The last newsletter discussed how the Senate's tax bill had moved through committee and possibly toward a full vote this week. Tax reform is a big deal for markets, so it was no surprise to see stocks and bonds (which underlie mortgage rates) hold steady on Monday as they waited for updates.
This left the week's early spotlight on New Home Sales, which increased at the fastest pace in a decade! The news was well-received considering the previous report was strong enough to raise doubts about the overall trend (New Home Sales data is historically more volatile than other home sales data).
Revisions to the last report turned out to be minimal. Moreover, the new report trounced expectations for a 6 percent decline, instead rising by 6.2 percent. While this doesn't bring us back to the previous peaks (some would argue those weren't healthy anyway), there's no question that the trajectory looks great.
As the week progressed, markets stole the show from economic data as they reacted to political headlines. Most of the headlines regarding tax reform were within the realm of expectations. We knew the Senate would be trying to tweak the bill in order to gain enough support from GOP holdouts to get the 51 requisite votes. They were ultimately successful.
Stocks and rates rose throughout the week as the tax bill's chances of survival improved. Some mainstream media outlets reported LOWER mortgage rates, but they should be ignored. The stories in question are based on stale survey data that hadn't yet caught up to the mid-week volatility. Mortgage rates actually hit 1-month highs on Thursday.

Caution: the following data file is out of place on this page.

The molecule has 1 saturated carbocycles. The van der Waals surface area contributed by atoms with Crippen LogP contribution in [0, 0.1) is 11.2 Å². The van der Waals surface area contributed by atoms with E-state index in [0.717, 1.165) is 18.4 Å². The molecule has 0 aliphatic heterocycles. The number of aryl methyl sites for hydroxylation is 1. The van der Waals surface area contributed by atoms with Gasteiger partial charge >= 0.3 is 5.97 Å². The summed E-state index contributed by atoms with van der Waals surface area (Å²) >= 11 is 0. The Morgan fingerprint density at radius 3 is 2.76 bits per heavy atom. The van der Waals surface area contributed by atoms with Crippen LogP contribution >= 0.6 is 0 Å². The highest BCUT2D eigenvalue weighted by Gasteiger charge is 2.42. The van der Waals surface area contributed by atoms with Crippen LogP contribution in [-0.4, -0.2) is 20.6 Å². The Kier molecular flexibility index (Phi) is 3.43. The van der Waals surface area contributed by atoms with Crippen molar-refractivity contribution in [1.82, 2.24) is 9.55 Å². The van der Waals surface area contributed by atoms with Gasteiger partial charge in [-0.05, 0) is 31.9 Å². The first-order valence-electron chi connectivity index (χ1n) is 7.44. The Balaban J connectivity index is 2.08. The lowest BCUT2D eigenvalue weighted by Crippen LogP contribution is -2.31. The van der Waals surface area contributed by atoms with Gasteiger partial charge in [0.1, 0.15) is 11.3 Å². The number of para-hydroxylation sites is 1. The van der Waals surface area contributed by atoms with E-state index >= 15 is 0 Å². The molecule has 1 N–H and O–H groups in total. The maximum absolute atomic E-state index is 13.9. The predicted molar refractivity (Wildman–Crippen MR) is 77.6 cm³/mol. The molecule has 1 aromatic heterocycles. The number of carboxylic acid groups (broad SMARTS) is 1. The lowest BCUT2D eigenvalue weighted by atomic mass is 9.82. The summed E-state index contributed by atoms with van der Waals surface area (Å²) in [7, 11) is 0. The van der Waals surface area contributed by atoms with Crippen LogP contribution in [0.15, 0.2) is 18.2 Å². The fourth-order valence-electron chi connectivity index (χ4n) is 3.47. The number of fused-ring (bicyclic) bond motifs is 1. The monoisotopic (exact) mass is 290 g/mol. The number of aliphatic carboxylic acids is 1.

This particular move higher was bad news for fans of low rates, because it suggested an important shift in the recent trend. The trend in question consisted of an increasingly narrow range leading into this week. When such ranges are broken, there tends to be extra momentum in the direction of the break. It would have taken a massively important and unexpected development to counteract the negative implications.
As luck would have it, that's exactly what happened on Friday! Federal prosecutors reported that former National Security Advisor Flynn pleaded guilty to perjury regarding his communications with Russia. More importantly, Flynn struck a plea deal for reduced charges.
Markets were left to imagine the plea was likely in exchange for information that could incriminate other members of the administration. If Trump ends up on that list, it'll make today look like a picnic. The simple possibility of such an event was enough for stocks to instantly erase the week's gains and for rising rates to catch a break.
The decline in bond yields brought rates back into that "narrower range" as seen in the following chart, but only for a few hours. With more clarity on the Flynn news (i.e. no specific mention of Trump), stocks and rates eased back toward the morning's levels. Rates remained in better shape on the day, but still on the wrong side of the red lines.
While the chart above presents rates in terms of 10yr Treasury yields, the implications are the same for mortgage rates. If Treasuries manage to stay below the 2.41% ceiling, mortgage rates will be happy to continue operating near current levels. But if Treasuries break much higher, conforming mortgage rates could quickly move back to October's highs.
Whereas conforming mortgage rates may be in a bit of trouble, there's unequivocally good news for conforming mortgage loan limits. FHFA, which oversees Fannie and Freddie, announced a loan limit increase to $453,100 from the current $424,100. Limits are even higher in certain high-cost areas and for multi-unit dwellings.